A View Inside The Mind Of Vladimir Putin
MELISSA BLOCK, HOST:
And joining us to talk about Putin's intentions in Ukraine and beyond is the editor of the New Yorker, David Remnick. He's a former Moscow correspondent and is recently back from Sochi. His latest New Yorker column is titled "Putin Goes To War." David, welcome back to the program.
DAVID REMNICK: It's good to talk to you, even though the subject is so grim.
BLOCK: Well, let's talk about that. I was wondering if you heard a very familiar Vladimir Putin world view reflected in those comments at the news conference today.
REMNICK: Well, it's a familiar world view, especially the deep, deep suspicion of the West; the sense of resentment that has been brewing for a generation now since the fall of the Soviet Union; the feeling that the West has been dancing in the end zone about the end of the Cold War and its victory in the Cold War.
But I have to say, this news conference today seemed more unhinged. You know, Putin is a man of enormous discipline in many ways. This session seemed not to have that. Some of the things that you quoted before and then we heard translated are really this side of preposterous.
BLOCK: Well, when you talk about him being unhinged, The New York Times did report on comments allegedly from Angela Merkel following a conversation she had earlier this week with Vladimir Putin in which she thought he had lost contact with reality. And it's hard to know quite how to interpret that report of a report but it seems to be indicating the same thing that you're talking about here.
REMNICK: Well, the notion that somehow the Ukrainian uprising was the product of an American experiment is pretty shocking but it's also an old theme. Remember where this comes from. Vladimir Putin, ex-KGB officer, found the fall of the Soviet Union and what followed not a great triumph but a fantastic, unbearable tragedy and saw the West as perpetrating an enormous kind of conspiracy against it in which people like Gorbachev and Yeltsin were merely tools of the West. That's his view of the world and that didn't go away in 1991 or '95. It persists.
And, you know, it long-precedes this incident that there have been documentaries and commentary on Russian state-run television in which the United States and the West is seen as fomenting uprisings in Moscow as if agents of the West are going to climb the Kremlin walls and commit what's called a color revolution, as was seen in 2004 in Ukraine and in Georgia, as well. He is deeply, deeply suspicious of us and our motives.
BLOCK: Do you think we should see Russia's actions in Ukraine now in the context of trying to right or reverse what he called the greatest geopolitical catastrophe of the 20th century - the collapse of the Soviet empire?
REMNICK: Well, I don't think Putin is foolish enough - and by the way, he's extremely smart in his way - that somehow the Soviet Union is going to be reassembled. And certainly he has no interest in the old communist ideology, has no interest whatsoever. What his interest is is the reestablishment, the reassertion of Russian power, Russian greatness as he sees it, and Russian interests in the region. And what he saw as the loss of Ukraine, what he saw as the betrayal of the Ukraine is an unbearable thing for a Russian nationalist like that.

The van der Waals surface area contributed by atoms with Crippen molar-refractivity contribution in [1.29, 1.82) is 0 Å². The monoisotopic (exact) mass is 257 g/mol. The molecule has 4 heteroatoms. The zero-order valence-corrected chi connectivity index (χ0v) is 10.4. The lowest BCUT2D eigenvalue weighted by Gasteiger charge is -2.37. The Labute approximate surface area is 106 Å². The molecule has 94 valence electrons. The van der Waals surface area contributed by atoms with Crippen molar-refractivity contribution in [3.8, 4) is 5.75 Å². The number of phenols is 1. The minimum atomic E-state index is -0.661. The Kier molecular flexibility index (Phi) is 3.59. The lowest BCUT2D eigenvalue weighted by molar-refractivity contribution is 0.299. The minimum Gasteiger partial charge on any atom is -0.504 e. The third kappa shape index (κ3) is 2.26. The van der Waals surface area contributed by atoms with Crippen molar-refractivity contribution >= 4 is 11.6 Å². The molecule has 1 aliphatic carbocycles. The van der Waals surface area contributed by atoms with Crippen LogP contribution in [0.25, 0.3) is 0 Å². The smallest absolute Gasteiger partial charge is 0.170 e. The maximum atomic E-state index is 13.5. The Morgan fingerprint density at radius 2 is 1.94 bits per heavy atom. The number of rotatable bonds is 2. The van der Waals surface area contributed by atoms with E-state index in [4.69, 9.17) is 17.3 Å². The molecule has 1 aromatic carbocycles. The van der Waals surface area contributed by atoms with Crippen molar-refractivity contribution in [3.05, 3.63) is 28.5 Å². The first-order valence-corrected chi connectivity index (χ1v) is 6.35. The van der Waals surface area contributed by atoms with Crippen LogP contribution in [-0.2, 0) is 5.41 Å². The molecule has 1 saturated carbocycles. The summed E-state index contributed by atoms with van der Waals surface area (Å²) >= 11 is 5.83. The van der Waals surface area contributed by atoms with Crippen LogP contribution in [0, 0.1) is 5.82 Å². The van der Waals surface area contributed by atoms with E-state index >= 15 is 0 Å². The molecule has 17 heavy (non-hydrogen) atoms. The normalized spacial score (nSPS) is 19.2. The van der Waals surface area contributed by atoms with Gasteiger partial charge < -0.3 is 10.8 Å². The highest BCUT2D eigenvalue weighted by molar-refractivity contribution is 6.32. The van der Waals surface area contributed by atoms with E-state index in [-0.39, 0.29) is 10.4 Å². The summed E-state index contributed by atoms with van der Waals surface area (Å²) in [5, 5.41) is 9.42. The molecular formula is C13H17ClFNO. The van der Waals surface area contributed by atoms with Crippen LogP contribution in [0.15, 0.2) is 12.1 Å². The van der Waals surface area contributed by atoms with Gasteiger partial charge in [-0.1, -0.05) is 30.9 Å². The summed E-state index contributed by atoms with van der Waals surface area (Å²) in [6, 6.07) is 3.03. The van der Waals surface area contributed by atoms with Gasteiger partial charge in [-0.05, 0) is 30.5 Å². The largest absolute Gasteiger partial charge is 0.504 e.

And remember, Russia does have longstanding - centuries longstanding - historical, cultural, linguistic and political ties to Ukraine in a way that we do not, certainly. So this uprising was - he took extremely personally. And he answered it in the way he has. And to say that there are no Russian troops in Crimea is just, you know, ridiculous. You know, it's equally true that I'm the queen of Romania.
BLOCK: I wasn't going to put that forward as a possibility, but now that you raised it, I was wondering.
REMNICK: Now it's out there.
BLOCK: I want to talk to you a bit about what else is going on in Russia right now. We just saw the splashy international spectacle of the Sochi Olympic Games. And then, right on the heels of those games, we saw one of Putin's strongest critic, Alexei Navalny, put under house arrest. So they've effectively silenced a very influential blogger and opposition figure. Are we seeing here Vladimir Putin's contradictory impulses at work or are these really just two sides of the same coin?
REMNICK: I think it's the latter. You remember, right before the Olympics, he played down the rhetoric where it regards anti-gay propaganda laws. He released two members of Pussy Riot from jail. Khodorkovsky, the oligarch who went to jail for a decade because he was seen as a political opponent, he was brought home. Alexei Navalny, who seemed headed for jail, suddenly wasn't. There was - for foreign consumption, there was a kind of pre-Olympics public relations truce.
The Olympics are over. The mood has changed and changed even more darkly than we could've imagined because of the invasion of Crimea. We're now extremely nervous that this could even extend to eastern Ukraine, which is the economic center of that country. And part of this is a crackdown on dissent and it's not just limited to who can be on state-run television. But Alexei Navalny is a pain - a source of great pain to Putin because he talks about one of the most forbidden subjects in all of Russia, and that's corruption and where the money goes for something like the Olympics.
BLOCK: David Remnick, thank you very much.
REMNICK: It's always a pleasure.
BLOCK: David Remnick is editor of The New Yorker. His books include "Lenin's Tomb: The Last Days of the Soviet Empire."
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